As a society, we don’t value teachers enough.
To my mind, a society should value work – in the sense of the rewards society delivers to people who do that work – based on two factors. First, how important is the function to society? Second, how hard is it to do? If you value teaching based on those factors, teachers should be much higher up on the list.
Obviously teaching is a critically important role in our society. We hand them our children, for crying out loud. We ask teachers to guide our children to learn the things they need to know to be happy and functioning adults. We ask them to take a key role in supervising their socialization and growth. And, in a broader sense we rely on the teaching profession to prepare a new generation to be useful and productive, one of the fundamental drivers of every economy throughout history.
Compare teaching to law, for example. Sure, it is important that we have lawyers. (Otherwise, I’d have had to become a professional golfer, and who knows how that would have turned out.)
We pay lawyers a lot of money. I know lawyers who make more than a million dollars a year, and I think the average after ten years is something like a couple of hundred thousand. Certainly, every lawyer I know makes more money than any teacher I know, and with more upside.
Sure, lawyers often don’t have a pension or other benefits like teachers, but some do. And, they make three times what a teacher makes, so it pretty well doesn’t matter.
Yes, yes, their job is important in at least some respects. If we didn’t have lawyers, where would our politicians come from? We’d have to elect real people. More seriously, our systems of dispute resolution and commercial dealings and human rights all rely heavily on the specialized skills of lawyers. Be as cynical as you like. They are still important for society’s efficient operation. Modern societies have to have complex rules in order to function properly. Someone has to understand those rules.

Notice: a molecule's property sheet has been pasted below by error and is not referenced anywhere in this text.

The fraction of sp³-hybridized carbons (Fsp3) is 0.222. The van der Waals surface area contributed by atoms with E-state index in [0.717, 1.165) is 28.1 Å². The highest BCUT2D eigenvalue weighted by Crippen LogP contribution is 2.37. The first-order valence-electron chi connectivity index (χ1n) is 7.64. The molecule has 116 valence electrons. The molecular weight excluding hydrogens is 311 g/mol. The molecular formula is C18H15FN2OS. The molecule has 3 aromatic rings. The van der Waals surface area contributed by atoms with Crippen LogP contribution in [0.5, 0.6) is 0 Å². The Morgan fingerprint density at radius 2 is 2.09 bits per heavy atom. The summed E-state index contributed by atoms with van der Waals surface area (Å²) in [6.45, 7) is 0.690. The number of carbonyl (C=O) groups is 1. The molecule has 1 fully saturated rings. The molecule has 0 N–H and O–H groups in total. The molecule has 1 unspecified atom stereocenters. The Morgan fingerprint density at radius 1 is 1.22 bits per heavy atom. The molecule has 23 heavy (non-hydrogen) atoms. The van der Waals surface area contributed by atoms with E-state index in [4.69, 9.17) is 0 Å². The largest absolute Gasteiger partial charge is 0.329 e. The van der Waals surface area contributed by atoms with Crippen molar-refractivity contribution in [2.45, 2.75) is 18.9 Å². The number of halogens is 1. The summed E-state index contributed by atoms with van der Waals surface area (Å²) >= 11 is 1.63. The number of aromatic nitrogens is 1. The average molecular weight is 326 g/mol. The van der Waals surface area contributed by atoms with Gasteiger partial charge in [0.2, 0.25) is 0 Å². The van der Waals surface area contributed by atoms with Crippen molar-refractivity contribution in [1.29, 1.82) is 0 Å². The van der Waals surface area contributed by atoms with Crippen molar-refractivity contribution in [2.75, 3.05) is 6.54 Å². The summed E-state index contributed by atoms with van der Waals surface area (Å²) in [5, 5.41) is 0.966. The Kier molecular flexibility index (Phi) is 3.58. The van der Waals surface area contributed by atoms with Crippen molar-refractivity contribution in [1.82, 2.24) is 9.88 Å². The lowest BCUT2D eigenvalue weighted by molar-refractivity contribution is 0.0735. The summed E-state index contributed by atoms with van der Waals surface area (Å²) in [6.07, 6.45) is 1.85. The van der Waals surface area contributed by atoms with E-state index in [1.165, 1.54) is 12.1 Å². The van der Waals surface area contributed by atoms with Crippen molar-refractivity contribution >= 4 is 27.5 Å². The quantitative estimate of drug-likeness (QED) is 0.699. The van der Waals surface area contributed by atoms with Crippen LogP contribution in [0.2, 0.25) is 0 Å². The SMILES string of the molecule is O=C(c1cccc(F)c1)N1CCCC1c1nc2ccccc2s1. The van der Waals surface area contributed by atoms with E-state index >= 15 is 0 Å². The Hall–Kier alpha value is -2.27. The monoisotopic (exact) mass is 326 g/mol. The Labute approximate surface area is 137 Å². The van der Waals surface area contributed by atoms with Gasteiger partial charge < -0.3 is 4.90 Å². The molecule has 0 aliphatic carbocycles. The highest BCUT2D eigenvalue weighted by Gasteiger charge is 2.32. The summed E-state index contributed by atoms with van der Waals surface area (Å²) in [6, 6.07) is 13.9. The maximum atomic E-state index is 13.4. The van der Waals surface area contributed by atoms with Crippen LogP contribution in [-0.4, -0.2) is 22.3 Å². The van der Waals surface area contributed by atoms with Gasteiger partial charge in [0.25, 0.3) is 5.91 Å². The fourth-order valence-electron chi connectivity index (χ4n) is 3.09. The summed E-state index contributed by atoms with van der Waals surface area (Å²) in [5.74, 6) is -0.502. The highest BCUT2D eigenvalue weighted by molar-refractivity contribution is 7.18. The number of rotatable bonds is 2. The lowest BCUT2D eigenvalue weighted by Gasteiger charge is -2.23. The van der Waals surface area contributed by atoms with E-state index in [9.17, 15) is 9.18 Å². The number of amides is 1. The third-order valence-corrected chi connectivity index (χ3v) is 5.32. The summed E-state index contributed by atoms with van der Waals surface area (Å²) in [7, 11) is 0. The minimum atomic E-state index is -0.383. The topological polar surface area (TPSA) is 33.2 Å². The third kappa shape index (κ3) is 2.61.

But does anyone really think that lawyers are more important to society than teachers? Surely not. At the end of the day, most lawyers deal primarily with money. Teachers are responsible for our children. OK, some lawyers (typically the ones paid the least, by the way) protect our rights, or protect the environment, etc., but ALL teachers are front and centre directing the lives of our kids.
I will agree that the job done by doctors is at least as important as the job done by teachers (and they are paid much more, I note). Setting doctors aside, there is a long list of professional and other roles that are rewarded more highly in our society than teaching. Rarely would we say that those roles have a higher intrinsic importance than teaching. Accountants? Architects? Engineers? Actuaries? I could go on. All important. But more than teachers? Really?
If we can agree that teaching our children is a role in society that we should value highly for its intrinsic importance, we still have to ask the second question: How hard is it, anyway?
To answer this properly, you have to ask not just how hard is it to teach, but how hard is it to teach well. People who argue that teachers should be happy with what they get tend to focus on the mediocre teachers, not the stars. I look at it from the other way around. First look at how hard it is to be a great teacher. Once you have set the value – in societal terms – of the great teachers, then you can look at how to value those who are less exceptional. (Or, maybe the job is so important that you figure out how to ensure that more people who choose teaching end up being really great at it.)
If you look at the really great teachers, you see that they have qualities that most of us don’t.
They can’t just understand their subject or subjects. Lots of people understand math. (Yes, really.) That’s not enough. You have to understand it both at an operational level – how it works – and at a conceptual level – the underlying structure and logic. Once you have that second level of understanding, you can communicate that understanding to others. A good mathematician is not necessarily a good math teacher.
That leads to a second quality, the ability to communicate. The average person finds it difficult to stand up before a room full of people even once in a while, for example to give a presentation. Teachers spend all day, every day, in front of a crowd (and not always a receptive crowd). They have to capture the imagination of a group of young people who have many natural distractions, and they have to communicate ideas and concepts that are not always intuitive for kids. For younger kids, they face short attention spans. For older kids, they face conflicting priorities and cynicism.